The C language allows implicit conversion (without casts) of
void* to any other object pointer type. Such is not the case in C++. Your options are:
- Don't compile C code with a C++ compiler (easiest).
- Perform the proper cast to avoid the error (ill advised, casts, especially for beginners, are often used to hide problems rather than solve them. Abuse of them for that very purpose is, unfortunately, not uncommon. It would, however, "solve" your issue here).
delete for your sequence allocation. No casting is required, and if your data type ever becomes non-trivial, it will still work.
- Don't use manual memory allocation at all, and instead opt for an RAII approach.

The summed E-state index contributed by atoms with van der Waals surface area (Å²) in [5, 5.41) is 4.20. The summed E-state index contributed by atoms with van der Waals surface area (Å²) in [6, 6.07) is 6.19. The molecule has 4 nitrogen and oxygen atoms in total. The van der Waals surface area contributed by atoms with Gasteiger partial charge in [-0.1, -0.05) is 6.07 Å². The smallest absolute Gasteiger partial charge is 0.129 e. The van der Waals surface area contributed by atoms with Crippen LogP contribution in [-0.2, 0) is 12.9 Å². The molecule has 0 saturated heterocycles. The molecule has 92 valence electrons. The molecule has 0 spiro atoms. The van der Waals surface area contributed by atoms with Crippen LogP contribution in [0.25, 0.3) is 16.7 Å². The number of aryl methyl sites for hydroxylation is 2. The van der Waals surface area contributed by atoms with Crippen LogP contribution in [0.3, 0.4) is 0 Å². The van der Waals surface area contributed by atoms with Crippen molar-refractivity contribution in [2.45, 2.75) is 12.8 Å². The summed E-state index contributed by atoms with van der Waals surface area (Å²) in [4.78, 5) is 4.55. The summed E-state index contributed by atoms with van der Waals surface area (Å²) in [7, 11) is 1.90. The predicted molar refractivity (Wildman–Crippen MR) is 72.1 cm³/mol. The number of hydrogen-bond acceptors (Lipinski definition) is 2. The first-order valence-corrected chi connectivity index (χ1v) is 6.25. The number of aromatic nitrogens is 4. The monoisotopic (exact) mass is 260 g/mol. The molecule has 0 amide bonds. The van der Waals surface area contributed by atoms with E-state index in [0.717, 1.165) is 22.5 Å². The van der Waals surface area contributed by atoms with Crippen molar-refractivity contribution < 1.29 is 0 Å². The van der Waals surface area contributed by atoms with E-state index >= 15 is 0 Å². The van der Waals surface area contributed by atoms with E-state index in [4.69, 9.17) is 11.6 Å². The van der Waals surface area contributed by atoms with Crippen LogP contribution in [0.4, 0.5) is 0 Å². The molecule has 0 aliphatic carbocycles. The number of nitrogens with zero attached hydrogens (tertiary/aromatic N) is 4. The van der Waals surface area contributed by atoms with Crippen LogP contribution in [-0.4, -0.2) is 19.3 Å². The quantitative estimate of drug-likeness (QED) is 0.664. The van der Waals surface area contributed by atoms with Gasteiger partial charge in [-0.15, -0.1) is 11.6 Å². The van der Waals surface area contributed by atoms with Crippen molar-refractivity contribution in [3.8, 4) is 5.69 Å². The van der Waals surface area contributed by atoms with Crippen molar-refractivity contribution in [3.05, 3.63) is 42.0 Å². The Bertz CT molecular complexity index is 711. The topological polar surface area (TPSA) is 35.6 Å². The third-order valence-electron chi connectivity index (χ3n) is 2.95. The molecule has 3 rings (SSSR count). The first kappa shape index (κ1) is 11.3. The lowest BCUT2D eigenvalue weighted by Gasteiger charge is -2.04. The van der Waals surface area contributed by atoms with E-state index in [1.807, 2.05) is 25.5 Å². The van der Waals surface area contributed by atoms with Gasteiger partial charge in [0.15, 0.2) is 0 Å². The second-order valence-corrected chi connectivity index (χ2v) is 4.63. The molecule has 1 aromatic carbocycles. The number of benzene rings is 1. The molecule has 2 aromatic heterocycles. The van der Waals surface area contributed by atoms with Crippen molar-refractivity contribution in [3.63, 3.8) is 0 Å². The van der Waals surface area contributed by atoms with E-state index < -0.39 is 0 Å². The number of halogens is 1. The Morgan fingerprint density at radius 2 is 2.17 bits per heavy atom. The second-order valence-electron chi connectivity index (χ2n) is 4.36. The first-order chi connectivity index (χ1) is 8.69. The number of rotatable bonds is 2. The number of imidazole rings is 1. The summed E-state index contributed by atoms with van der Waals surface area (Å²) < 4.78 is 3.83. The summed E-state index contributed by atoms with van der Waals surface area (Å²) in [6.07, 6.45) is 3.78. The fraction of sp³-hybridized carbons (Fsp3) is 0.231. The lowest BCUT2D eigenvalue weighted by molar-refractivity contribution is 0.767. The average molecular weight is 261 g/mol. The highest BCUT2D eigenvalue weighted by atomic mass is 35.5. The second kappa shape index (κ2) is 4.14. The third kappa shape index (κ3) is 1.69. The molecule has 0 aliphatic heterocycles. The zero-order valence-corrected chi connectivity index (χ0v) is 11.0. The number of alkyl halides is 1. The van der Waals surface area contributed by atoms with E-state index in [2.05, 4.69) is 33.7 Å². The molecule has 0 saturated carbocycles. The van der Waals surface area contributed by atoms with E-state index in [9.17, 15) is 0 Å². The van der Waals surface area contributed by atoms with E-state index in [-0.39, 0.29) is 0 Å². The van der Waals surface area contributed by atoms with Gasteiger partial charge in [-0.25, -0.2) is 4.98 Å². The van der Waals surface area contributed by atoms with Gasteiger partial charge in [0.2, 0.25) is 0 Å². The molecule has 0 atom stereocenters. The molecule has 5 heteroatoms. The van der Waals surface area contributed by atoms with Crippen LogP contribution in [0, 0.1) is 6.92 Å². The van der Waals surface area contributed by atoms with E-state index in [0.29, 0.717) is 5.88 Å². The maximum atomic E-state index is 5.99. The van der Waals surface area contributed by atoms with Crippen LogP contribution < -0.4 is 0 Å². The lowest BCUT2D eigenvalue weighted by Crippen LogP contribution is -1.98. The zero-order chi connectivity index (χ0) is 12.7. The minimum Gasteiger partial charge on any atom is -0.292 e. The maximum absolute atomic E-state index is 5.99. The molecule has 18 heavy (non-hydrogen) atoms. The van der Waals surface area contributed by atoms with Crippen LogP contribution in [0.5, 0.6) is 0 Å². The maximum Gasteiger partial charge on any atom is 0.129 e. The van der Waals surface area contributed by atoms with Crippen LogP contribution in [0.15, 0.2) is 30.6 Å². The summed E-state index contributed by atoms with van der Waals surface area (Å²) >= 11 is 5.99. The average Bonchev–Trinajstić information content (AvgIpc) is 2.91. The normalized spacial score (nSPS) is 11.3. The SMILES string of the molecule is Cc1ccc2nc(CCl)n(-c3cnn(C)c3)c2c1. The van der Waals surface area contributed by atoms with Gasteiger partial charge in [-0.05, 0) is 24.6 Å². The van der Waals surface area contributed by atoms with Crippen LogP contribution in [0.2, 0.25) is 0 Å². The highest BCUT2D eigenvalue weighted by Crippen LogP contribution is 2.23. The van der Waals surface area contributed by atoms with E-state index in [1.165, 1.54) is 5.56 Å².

The first of these is obvious, the rest are shown below
Using a cast
Will work in this case with no ill effects because your
slotstruct type is trivial:
slot1 = (slotstruct (*))calloc( 1, 3 * sizeof( *slot1 ) ); // allocates
free(slot1); // destroys
No cast required:
slot1 = new slotstruct; // allocates..
delete  slot1; //.. destroys
C++ Alternative using RAII
A more proper C++ RAII approach for what you appear to be trying to accomplish looks like this:
std::vector<std::array<std::array<slotstruct,1500>, 100>> slots(3);
for (auto const& x : slots)
for (auto const& y : x)
for (auto const& z : y)
std::cout <<"Address is : " << static_cast<const void*>(&z) << '\n';
Address is : 0x100200000
Address is : 0x100200008
Address is : 0x100200010
Address is : 0x100200018
Address is : 0x100200020
Address is : 0x10056ee60
Address is : 0x10056ee68
Address is : 0x10056ee70
Address is : 0x10056ee78